3 Things You Can Do IMMEDIATELY To Start Feeling Autoimmune Disease Relief
After all this you might be wondering what you can do, other than medication, to feel better. The good news is that there is actually a lot we can do to help. For instance, if you're constantly exposed to chemicals at work, see if there are precautions you can take to avoid them. Maybe wear a mask, gloves, or see if you can get a transfer to a different department. If you live in the Pacific Northwest and are low on Vitamin D, look into light therapy lamps or Vitamin D supplementation (work with your doctor on this). And for everyone, there are 3 things you can do today (or tonight) to immediately start helping your autoimmune disease activity to start to quiet down and feel fewer symptoms.
I know, I know… this is probably not what you wanted to hear. Unfortunately though, gluten sensitivity has been found in EVERY case of autoimmune disease where it has been studied.
Gluten (a protein found in wheat, barley, rye, and triticale) is a tricky little beast too, maneuvering its way into our immune systems in several different ways. Because it's a foreign “invader”, our immune system ramps up for attack, decreases regulation of autoantibody creation, and increases activity (which means more attacking of our tissues). This doesn't mean that if you have an autoimmune disease that you necessarily have Celiac Disease either – scientists are now considering gluten sensitivity to be on a spectrum
, with some people slightly sensitive all the way up to full-blown Celiac Disease being the most sensitive. It's important to note that if you've been tested for a gluten allergy/Celiac Disease and been found “clean”, most tests don't accurately indicate gluten sensitivity.
Most tests are only for a small subset of the problematic proteins and not all that can cause issues. Chances are, you do have issues with gluten if you have an autoimmune disease. A healthy person might be able to eat gluten with little to no ramifications, but those of us with an autoimmune disease may suffer long-term consequences for eating it. (Get a cheat sheet to avoid hidden sources of gluten in my Paleo Freebie Library
(2) Cut out or cut down on all added sugars
Yes, I know, another super popular suggestion here. We sure love our sugar. Yet, that's the problem! Sugar is one of the worst things we can be eating, and I know I'm not the first person to say that to you. In terms of autoimmune disease though, it really is one of the worst things. The reason for this is hormones. And yes, this applies to men just as much as women, though I know men love to blame all things on women's hormones. (And I don't blame them for doing so!) Hormones are something that ALL of us have, and they regulate all sorts of processes in our bodies, from when we get hungry to when we are stuffed, to when we should sleep and wake and for how long. When you get stressed? Hormones happen! When you see an adorable puppy with those big soulful eyes? Hormones! When you eat that salted caramel chocolate bar and feel that sugar rush? Hormones! There's no getting away from them, but unfortunately, sugar messes them up big time. Without getting into the nitty gritty scientific details, let's just say that most hormones are interconnected and if you eat too much sugar, it skews starts skewing your hormones starting with insulin and like a domino effect, can lead to not understanding when you're hungry, insomnia, adrenal fatigue, weight gain, and inflammation. It's not like sugar = autoimmune disease, but you can't start feeling better from autoimmune disease if you don't have all the other processes in your body working as they should (partially because the immune system is fighting all those other fires and not caring about regulation again). So removing or drastically cutting down on sugar will help things work like they should, and you most likely start feeling better just from that.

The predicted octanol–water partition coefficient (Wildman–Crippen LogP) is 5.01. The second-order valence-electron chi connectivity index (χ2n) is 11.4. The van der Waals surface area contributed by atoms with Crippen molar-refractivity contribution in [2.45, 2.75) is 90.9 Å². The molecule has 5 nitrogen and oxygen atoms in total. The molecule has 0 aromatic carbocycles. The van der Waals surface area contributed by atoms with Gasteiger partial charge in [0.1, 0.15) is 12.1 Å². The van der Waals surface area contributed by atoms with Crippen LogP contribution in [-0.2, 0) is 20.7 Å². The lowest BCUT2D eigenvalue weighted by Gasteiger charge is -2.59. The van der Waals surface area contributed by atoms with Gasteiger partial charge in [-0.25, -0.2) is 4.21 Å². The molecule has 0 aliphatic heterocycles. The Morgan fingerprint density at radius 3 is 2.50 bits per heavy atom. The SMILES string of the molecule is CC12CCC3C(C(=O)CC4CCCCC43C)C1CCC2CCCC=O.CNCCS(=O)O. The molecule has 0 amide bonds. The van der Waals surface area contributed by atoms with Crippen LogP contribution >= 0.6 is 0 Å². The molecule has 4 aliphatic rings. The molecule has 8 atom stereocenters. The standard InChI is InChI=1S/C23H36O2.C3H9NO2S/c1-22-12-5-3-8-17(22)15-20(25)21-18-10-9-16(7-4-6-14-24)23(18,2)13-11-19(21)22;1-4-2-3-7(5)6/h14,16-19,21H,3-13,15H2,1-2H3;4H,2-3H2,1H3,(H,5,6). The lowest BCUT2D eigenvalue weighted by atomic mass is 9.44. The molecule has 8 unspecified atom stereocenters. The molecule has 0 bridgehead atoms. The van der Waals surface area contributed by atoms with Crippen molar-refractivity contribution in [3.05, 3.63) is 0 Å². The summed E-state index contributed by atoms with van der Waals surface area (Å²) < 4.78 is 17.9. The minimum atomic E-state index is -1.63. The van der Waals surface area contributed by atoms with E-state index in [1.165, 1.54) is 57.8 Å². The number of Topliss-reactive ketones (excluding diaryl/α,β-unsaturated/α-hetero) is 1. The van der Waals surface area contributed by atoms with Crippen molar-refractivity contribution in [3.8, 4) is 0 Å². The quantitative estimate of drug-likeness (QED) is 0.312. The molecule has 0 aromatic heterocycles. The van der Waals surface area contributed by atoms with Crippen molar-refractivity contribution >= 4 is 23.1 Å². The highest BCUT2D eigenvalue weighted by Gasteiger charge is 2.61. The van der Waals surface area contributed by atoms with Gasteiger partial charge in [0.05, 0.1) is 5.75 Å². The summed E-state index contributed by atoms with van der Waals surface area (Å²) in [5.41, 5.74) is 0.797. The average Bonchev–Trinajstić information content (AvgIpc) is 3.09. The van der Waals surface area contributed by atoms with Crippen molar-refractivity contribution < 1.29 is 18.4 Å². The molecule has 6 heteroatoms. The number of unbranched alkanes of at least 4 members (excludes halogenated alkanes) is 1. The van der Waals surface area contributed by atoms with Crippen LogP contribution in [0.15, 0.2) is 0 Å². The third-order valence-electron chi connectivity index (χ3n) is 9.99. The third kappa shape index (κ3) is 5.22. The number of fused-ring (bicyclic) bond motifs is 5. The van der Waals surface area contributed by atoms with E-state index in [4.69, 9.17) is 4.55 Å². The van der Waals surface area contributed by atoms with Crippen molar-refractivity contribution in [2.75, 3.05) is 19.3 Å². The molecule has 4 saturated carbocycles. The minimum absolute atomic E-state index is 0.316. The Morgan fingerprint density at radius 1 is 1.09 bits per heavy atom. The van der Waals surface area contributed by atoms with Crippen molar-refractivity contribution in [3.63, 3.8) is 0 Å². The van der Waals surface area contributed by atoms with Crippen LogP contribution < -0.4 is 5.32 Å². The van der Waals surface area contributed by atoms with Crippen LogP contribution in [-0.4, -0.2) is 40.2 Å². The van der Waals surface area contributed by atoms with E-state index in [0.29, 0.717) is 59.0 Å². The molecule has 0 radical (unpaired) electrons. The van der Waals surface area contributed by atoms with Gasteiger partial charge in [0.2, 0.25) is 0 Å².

(3) Get 7-9 hours of sleep
For some of you, this is laughable as you're getting way MORE than this. Many autoimmune diseases cause us to sleep a lot more than the “normal” amount. This is OK and don't freak out at all if you're one of these people. It's just a sign your body needs more rest and recovery and as you start to work on your autoimmune disease recovery you should start to require less sleep. However, for those of you who get LESS than 7-9 hours of sleep…. I know it's tempting to use all that extra time to get work done, binge on Netflix, or play some video games, but it's really hurting you. It used to be believed that sleep was just wasted time, that we were just basically laying there “resting”. Scientific studies these days though are starting to find out that many of the CRITICAL processes our bodies need to survive and work optimally happen when we're asleep.
Things like detoxification, rebalancing of minerals and vitamins, and – wait for it – regulation of the immune system, all happen while we're asleep. Bottom line, if you get enough sleep you give yourself a huge advantage on helping quell autoimmune disease activity and symptoms. And without it you're just playing Russian Roulette with your health.